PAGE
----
Once you know what’s working for today’s listeners and the music industry and you can create original, authentic material in one of these styles, you’ll find you have an open door into the offices of music publishers and Film/TV music supervisors. They need this music and you’d be surprised how many ways there are to get it to them. But you need to have the goods first, before you approach them. Continue reading “Break Through to Songwriting Success”
Here’s a quote from hit songwriter-producer Desmond Child in M Magazine, “The most important thing going into a song is the lyric. The lyric is the script, and you can’t shoot a movie without a script. The score is actually the last part that comes into a movie, in the same way that the music on a record should help bring out the meaning of the lyrics.”
I love his comparison of lyric and movie script. While music truly does have the power to move us emotionally and physically, it’s the lyric that draws us into the song, paints a picture in the mind, makes us identify with the singer or with the people in a situation.
Not the same old story
Like a good movie script, a song has a beginning, a middle, and an end. But I’m not suggesting that you should tell a story in your lyric the way a script does – I met you on Monday. We fell in love on Tuesday. Broke up on Wednesday. This doesn’t really work well for today’s listeners – and it’s not enough for movie-goers either.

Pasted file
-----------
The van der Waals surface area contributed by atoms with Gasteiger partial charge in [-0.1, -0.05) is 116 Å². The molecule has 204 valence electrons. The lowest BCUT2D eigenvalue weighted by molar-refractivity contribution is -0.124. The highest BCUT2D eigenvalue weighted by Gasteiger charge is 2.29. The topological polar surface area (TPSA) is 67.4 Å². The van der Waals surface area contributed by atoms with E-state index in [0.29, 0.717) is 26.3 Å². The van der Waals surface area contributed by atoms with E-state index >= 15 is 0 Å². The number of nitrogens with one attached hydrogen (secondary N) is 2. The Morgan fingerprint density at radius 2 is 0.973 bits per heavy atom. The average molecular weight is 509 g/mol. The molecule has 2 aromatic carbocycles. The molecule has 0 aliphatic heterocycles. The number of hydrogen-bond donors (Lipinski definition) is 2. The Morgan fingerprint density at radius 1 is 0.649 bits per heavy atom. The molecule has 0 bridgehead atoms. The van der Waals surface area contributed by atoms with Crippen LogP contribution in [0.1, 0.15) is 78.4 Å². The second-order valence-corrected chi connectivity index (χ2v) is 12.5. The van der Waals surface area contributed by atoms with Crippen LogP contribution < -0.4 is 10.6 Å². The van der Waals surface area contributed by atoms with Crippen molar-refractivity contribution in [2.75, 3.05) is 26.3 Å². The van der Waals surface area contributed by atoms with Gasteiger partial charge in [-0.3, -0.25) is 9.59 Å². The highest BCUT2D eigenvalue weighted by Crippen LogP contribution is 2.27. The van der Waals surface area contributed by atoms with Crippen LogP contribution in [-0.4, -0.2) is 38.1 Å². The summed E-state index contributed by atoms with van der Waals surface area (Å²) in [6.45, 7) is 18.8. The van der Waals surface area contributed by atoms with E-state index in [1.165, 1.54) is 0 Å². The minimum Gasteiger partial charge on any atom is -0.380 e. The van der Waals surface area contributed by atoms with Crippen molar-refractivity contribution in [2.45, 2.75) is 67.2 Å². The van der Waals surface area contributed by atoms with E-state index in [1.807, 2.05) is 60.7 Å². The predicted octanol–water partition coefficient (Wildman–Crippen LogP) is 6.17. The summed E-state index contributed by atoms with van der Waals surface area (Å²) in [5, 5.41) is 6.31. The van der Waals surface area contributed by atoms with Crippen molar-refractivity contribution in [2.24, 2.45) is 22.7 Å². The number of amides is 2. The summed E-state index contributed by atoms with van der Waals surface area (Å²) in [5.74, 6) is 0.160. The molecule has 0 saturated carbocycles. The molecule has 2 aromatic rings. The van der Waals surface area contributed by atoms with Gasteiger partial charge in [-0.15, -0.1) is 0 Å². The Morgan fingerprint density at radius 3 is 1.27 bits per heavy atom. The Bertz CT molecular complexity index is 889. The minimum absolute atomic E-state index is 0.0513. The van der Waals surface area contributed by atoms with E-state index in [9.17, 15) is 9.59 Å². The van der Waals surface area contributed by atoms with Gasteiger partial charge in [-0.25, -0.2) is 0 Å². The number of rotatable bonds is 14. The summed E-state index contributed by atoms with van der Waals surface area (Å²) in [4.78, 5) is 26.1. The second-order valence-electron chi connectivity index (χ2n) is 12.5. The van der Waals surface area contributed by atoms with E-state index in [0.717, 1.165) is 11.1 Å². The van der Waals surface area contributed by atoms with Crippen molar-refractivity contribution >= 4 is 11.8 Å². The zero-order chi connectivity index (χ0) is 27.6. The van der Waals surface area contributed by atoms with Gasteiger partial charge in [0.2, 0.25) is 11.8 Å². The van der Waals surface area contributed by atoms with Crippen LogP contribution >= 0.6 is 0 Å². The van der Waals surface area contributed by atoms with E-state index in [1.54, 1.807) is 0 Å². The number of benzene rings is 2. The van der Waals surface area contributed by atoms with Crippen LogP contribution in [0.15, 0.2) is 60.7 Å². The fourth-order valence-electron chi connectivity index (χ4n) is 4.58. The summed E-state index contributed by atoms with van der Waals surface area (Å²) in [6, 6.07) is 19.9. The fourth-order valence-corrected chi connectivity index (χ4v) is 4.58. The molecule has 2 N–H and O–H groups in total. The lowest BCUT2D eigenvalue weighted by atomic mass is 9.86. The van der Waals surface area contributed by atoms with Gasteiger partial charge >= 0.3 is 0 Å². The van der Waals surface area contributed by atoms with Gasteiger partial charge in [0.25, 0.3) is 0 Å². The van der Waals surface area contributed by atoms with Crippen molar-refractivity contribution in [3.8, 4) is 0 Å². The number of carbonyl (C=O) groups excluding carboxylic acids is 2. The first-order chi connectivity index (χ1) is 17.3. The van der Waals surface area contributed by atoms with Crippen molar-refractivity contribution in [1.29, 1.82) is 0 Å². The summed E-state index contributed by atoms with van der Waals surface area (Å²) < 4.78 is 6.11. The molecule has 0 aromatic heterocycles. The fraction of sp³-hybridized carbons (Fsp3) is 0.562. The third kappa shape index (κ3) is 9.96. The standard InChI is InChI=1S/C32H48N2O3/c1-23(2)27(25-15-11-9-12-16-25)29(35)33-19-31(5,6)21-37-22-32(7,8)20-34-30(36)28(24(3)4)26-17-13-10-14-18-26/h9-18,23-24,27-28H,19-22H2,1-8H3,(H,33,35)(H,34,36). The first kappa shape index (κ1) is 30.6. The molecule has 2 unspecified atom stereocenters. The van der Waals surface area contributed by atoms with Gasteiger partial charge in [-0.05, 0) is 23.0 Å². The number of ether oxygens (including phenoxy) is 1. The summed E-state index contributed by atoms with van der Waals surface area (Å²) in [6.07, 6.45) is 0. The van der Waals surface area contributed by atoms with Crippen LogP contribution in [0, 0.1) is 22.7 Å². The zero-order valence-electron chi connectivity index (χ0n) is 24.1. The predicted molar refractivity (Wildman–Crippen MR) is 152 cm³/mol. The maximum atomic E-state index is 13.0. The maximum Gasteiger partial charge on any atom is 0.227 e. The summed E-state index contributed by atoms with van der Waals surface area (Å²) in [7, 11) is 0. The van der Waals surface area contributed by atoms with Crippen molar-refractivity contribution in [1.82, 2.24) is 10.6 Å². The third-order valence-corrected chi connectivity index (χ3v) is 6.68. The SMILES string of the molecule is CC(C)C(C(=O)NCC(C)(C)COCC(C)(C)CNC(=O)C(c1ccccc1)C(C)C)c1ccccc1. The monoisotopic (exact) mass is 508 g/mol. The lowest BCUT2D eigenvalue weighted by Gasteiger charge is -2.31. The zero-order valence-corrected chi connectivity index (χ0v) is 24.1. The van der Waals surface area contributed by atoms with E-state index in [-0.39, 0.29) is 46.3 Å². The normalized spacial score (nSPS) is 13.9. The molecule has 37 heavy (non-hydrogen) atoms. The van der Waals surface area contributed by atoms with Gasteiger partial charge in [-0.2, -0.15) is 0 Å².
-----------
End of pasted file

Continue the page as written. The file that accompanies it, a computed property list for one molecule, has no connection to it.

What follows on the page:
The power of a movie script is not that it tells a story. The real power of a good script lies in its ability to draw viewers in emotionally, make them feel afraid when the lead character is in danger, happy when the hero falls in love, and sad when things fall apart. We don’t actually know these characters – they’re not even real – yet we care about them. What good is a story if you don’t care what happens to the people in it? Continue reading “How Is a Lyric Like a Movie Script?”
Here’s a luxury perfume commercial (Dior) using a song with a raw Indie vibe. The song is “Heavy Cross” by three-piece Rock band Gossip. Listen to the song and notice how the electric guitar is used to create contrast between sections and drive the beat. The drums back up the guitar in a tight arrangement that adds plenty of punch. No big synthesizer string sections, no horns, no orchestra banging in and out, It’s just raw, good-ol’ Rock energy.
Watch the commercial on YouTube.
The band’s singer, Beth Ditto, delivers attitude and power and she has a solid sense of pitch. You could record an edgy Rock song like this with either a male or female vocal. The singer’s personality and energy level will need to match the track, but pitch may not be such a big issue. Think of the Talking Heads’ “Remain in Light” album. There’s a lot of that influence here, especially in the guitar tracks. David Byrne’s vocals are expressive and full of character and energy; vocal pitch is definitely secondary.
You could pitch a track like this as an instrumental and it would be a great match for many Continue reading “Raw Sound for a Slick TV Commercial”